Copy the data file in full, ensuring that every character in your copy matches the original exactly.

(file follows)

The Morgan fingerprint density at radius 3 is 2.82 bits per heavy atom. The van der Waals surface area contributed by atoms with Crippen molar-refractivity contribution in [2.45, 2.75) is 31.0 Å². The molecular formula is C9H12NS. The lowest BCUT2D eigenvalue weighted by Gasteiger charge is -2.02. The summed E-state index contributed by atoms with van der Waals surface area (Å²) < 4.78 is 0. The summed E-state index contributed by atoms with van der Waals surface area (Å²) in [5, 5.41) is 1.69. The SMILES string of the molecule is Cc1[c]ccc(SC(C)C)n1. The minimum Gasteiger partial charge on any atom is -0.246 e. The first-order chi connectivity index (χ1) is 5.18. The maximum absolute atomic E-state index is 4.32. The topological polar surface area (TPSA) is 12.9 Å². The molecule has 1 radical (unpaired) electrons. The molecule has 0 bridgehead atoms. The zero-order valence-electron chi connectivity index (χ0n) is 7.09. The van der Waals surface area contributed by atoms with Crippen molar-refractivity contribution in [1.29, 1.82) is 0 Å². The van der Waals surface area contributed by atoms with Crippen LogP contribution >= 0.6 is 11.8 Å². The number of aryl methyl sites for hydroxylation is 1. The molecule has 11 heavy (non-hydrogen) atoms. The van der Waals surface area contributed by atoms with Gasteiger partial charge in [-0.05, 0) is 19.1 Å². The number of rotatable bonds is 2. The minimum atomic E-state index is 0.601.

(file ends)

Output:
The Morgan fingerprint density at radius 3 is 2.82 bits per heavy atom. The van der Waals surface area contributed by atoms with Crippen molar-refractivity contribution in [2.45, 2.75) is 31.0 Å². The molecular formula is C9H12NS. The lowest BCUT2D eigenvalue weighted by Gasteiger charge is -2.02. The summed E-state index contributed by atoms with van der Waals surface area (Å²) < 4.78 is 0. The summed E-state index contributed by atoms with van der Waals surface area (Å²) in [5, 5.41) is 1.69. The SMILES string of the molecule is Cc1[c]ccc(SC(C)C)n1. The minimum Gasteiger partial charge on any atom is -0.246 e. The first-order chi connectivity index (χ1) is 5.18. The maximum absolute atomic E-state index is 4.32. The topological polar surface area (TPSA) is 12.9 Å². The molecule has 1 radical (unpaired) electrons. The molecule has 0 bridgehead atoms. The zero-order valence-electron chi connectivity index (χ0n) is 7.09. The van der Waals surface area contributed by atoms with Crippen molar-refractivity contribution in [1.29, 1.82) is 0 Å². The van der Waals surface area contributed by atoms with Crippen LogP contribution >= 0.6 is 11.8 Å². The number of aryl methyl sites for hydroxylation is 1. The molecule has 11 heavy (non-hydrogen) atoms. The van der Waals surface area contributed by atoms with Gasteiger partial charge in [-0.05, 0) is 19.1 Å². The number of rotatable bonds is 2. The minimum atomic E-state index is 0.601.